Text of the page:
All the fruit is handpicked and destemmed, with a 10% portion of whole bunch-fermented wine (clones 777 and MV6) also including in the assemblage. The fruit is given a fairly long cold soak, as well as a relatively long post-ferment maceration. Half is aged in puncheon, the other half in barrique. The wine was blended and bottled unfined in December 2021. – Will Byron, Onannon
From a single site on the Mornington Peninsula, this wine is made using 30% whole bunches. 20 days in total on skins and matured in a stainless-steel egg we call the rocket.
Blue/black fruits, bunch spice and treacle on the nose. The palate has some density and tannin, and finishes brightly with sour red fruits. – Will Byron, Onannon
WHITE – SINGLE VINEYARD
The wine comprises Chardonnay clone 95. The handpicked fruit was pressed as whole bunches before fermentation with full solids in three French oak barrels, one of which was new. The lees were stirred a few months after primary fermentation had finished. The wine underwent full malolactic conversion. Left unsulphured on gross lees till November then racked, bentonite-fined and filtered.
It’s a ripper Chardonnay. Absolute top drawer. The length of it, wow. It tastes of white peach and nectarine, shells and lactose, hay and sweet cedar. But the tension here, the impression of power and the sheer length; this is quality with a hum to it. File this one under Excellent.95 points. Campbell Mattinson, The Wine Front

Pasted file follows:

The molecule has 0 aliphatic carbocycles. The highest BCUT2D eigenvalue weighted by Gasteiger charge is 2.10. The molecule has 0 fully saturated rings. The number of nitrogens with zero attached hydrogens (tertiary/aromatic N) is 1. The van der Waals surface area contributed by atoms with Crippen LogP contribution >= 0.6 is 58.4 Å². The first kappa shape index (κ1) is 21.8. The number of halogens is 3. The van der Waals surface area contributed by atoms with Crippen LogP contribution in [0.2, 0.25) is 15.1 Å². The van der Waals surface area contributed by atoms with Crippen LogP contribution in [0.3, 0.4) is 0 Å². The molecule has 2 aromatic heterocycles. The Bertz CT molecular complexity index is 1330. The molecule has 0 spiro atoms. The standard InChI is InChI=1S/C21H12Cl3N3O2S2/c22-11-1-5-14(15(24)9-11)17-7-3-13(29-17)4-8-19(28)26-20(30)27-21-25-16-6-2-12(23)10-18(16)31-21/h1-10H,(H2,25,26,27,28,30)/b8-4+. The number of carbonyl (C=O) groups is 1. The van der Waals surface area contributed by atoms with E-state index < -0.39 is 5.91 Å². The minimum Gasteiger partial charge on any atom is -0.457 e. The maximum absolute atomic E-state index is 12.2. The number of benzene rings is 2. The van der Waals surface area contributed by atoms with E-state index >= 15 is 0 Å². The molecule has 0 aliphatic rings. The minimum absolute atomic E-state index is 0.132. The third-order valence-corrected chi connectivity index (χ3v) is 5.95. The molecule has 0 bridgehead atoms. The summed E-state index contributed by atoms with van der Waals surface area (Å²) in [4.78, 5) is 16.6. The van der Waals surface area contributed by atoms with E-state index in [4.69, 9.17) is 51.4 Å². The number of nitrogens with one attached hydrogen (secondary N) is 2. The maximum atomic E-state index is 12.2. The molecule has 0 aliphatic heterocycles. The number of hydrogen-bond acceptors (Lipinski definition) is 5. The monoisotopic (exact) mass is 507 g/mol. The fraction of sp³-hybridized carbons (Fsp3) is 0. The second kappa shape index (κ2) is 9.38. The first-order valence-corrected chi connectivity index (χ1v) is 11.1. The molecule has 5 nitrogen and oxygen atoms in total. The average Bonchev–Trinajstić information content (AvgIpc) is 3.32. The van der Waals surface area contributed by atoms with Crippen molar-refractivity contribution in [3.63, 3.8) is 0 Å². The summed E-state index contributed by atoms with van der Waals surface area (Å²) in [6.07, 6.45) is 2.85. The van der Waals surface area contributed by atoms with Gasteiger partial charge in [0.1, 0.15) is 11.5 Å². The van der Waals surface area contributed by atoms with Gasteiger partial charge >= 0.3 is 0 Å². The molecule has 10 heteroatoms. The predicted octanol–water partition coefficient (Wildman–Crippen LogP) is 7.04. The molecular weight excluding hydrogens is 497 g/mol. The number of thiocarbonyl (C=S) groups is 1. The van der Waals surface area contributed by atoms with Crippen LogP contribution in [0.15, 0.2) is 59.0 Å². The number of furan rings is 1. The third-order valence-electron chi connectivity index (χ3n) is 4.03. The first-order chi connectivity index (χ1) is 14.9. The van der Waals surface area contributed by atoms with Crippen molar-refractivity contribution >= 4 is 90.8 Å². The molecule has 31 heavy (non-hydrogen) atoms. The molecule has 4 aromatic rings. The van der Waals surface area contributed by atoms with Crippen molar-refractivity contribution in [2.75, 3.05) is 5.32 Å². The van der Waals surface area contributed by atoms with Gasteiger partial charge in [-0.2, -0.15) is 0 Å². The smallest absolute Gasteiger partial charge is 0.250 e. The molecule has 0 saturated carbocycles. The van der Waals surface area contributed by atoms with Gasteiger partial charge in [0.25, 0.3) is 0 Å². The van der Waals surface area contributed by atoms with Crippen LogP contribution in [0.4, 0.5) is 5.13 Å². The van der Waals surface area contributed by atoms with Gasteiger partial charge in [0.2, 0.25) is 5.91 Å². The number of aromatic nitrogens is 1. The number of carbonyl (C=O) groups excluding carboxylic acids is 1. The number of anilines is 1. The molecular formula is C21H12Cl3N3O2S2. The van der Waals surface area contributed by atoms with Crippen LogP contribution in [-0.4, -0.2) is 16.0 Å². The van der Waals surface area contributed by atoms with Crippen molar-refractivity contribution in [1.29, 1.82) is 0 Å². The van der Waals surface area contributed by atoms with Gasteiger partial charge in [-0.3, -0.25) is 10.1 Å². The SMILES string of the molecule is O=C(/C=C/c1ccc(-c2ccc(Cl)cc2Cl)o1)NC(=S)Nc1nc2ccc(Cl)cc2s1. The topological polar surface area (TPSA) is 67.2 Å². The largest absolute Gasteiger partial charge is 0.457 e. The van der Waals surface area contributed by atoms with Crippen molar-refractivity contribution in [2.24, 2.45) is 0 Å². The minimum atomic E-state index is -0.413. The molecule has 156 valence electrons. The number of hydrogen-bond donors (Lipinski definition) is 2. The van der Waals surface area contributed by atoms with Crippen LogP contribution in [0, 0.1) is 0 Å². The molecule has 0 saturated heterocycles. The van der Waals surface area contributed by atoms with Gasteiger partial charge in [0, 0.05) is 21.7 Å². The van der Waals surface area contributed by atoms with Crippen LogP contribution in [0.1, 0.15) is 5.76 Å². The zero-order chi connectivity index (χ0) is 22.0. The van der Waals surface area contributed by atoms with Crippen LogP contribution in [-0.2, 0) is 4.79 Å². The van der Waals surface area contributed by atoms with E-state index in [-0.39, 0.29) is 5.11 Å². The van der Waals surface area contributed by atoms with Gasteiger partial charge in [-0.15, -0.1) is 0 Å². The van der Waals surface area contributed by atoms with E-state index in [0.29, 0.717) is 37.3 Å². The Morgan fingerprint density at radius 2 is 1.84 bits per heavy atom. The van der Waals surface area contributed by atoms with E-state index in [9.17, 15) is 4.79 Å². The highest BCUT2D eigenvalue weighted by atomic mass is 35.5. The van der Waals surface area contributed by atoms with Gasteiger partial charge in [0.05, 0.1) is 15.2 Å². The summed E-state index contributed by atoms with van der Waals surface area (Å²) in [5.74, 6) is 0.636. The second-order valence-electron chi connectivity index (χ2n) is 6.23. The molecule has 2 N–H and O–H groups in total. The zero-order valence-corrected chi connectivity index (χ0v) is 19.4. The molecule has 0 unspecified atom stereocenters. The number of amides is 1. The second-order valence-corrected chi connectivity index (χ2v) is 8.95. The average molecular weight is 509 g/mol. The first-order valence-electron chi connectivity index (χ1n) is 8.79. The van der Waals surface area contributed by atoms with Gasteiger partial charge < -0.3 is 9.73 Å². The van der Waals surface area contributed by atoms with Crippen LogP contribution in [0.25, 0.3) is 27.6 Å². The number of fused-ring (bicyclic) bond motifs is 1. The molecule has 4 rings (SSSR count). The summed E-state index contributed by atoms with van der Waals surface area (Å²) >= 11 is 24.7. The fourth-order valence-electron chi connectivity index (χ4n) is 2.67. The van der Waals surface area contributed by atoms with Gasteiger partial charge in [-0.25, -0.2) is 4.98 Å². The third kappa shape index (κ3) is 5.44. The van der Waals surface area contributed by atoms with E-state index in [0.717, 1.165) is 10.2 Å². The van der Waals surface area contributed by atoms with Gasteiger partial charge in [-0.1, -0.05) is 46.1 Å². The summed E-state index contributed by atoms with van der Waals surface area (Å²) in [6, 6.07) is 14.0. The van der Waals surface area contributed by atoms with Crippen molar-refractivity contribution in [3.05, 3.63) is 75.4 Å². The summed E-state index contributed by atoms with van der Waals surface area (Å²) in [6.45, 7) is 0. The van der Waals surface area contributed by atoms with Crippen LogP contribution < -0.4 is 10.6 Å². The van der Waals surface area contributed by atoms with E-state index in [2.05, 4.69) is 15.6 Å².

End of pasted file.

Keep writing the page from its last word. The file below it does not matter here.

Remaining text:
RED – SINGLE VINEYARD
The wine is a mix of several clones: D5, MV6 and 777. The grapes were destemmed into an open stainless-steel pot and fermented with indigenous yeasts. The fruit spent 10 days on skins. It underwent natural malolactic fermentation. Fermented in used oak barrels. Racked, filtered and put to bottle with no fining.
Sweet meats and sweet-sour cherries, earth, dust, garden herbs and smoked cedar. This is a light-but-insistent style, done well. It’s complex in a casual, almost off-hand way; its complexity feels inherent. It has excellent length. This ticks all the boxes, particularly if you’re prepared to stash it away for a few years.93+ points. Campbell Mattinson, The Wine Front
This wine is from the Red Hill vineyard which the Onannon boys manage with the help of their trusty vineyard worker, Martin. The vines are 26 years old now. It’s a warm site, sitting at 90m with a northern exposure. In 2019 Onannon once again used only the MV6 clone, fermented entirely as whole bunches. The wine spent a full month on skins, including a length pre-ferment cold soak. The wine underwent natural malolactic conversion in spring. Racked, filtered and put to bottle with no fining.
This is pretty super. Young, for sure, and tight, and a little liberal with the oak, just, but it’s so inherently complex, so well framed, and so well fruited – in a context of savouriness. Dark cherry and strawberry, woodsy herbs, foresty/undergrowth-like aspects, lots of twiggy spice. It carries a veneer of toasty cedar wood oak but it’s not heavy and nor is it concerning. It’s a tip top wine. Fine-grained and tight, with some kind of fantastic future ahead of it.94+ points. Campbell Mattinson, The Wine Front